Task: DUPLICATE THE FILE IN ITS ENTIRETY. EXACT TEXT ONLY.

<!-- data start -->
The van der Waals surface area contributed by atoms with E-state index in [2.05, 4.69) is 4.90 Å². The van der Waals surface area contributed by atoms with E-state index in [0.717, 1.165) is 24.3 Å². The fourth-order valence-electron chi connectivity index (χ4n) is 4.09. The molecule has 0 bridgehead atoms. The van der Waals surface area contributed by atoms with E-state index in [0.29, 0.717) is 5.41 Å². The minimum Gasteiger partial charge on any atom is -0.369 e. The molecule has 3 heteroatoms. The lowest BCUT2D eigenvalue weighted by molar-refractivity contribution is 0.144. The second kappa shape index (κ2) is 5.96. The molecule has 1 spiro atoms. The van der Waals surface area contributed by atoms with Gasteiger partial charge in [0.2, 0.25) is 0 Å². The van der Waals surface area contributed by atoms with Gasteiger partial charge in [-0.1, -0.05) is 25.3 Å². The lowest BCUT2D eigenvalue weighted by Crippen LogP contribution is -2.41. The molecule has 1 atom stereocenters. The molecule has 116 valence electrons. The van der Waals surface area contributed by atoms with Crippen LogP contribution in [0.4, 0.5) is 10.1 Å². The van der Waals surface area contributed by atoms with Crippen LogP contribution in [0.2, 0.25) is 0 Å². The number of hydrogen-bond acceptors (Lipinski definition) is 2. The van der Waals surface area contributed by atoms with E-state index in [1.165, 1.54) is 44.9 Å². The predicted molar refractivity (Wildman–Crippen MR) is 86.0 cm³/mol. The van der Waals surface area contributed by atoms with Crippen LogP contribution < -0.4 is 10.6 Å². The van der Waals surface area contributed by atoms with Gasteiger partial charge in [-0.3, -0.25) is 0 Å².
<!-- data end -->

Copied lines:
The van der Waals surface area contributed by atoms with E-state index in [2.05, 4.69) is 4.90 Å². The van der Waals surface area contributed by atoms with E-state index in [0.717, 1.165) is 24.3 Å². The fourth-order valence-electron chi connectivity index (χ4n) is 4.09. The molecule has 0 bridgehead atoms. The van der Waals surface area contributed by atoms with E-state index in [0.29, 0.717) is 5.41 Å². The minimum Gasteiger partial charge on any atom is -0.369 e. The molecule has 3 heteroatoms. The lowest BCUT2D eigenvalue weighted by molar-refractivity contribution is 0.144. The second kappa shape index (κ2) is 5.96. The molecule has 1 spiro atoms. The van der Waals surface area contributed by atoms with Gasteiger partial charge in [0.2, 0.25) is 0 Å². The van der Waals surface area contributed by atoms with Gasteiger partial charge in [-0.1, -0.05) is 25.3 Å². The lowest BCUT2D eigenvalue weighted by Crippen LogP contribution is -2.41. The molecule has 1 atom stereocenters. The molecule has 116 valence electrons. The van der Waals surface area contributed by atoms with Crippen LogP contribution in [0.4, 0.5) is 10.1 Å². The van der Waals surface area contributed by atoms with Crippen LogP contribution in [0.2, 0.25) is 0 Å². The number of hydrogen-bond acceptors (Lipinski definition) is 2. The van der Waals surface area contributed by atoms with E-state index in [1.165, 1.54) is 44.9 Å². The predicted molar refractivity (Wildman–Crippen MR) is 86.0 cm³/mol. The van der Waals surface area contributed by atoms with Crippen LogP contribution < -0.4 is 10.6 Å². The van der Waals surface area contributed by atoms with Gasteiger partial charge in [-0.3, -0.25) is 0 Å².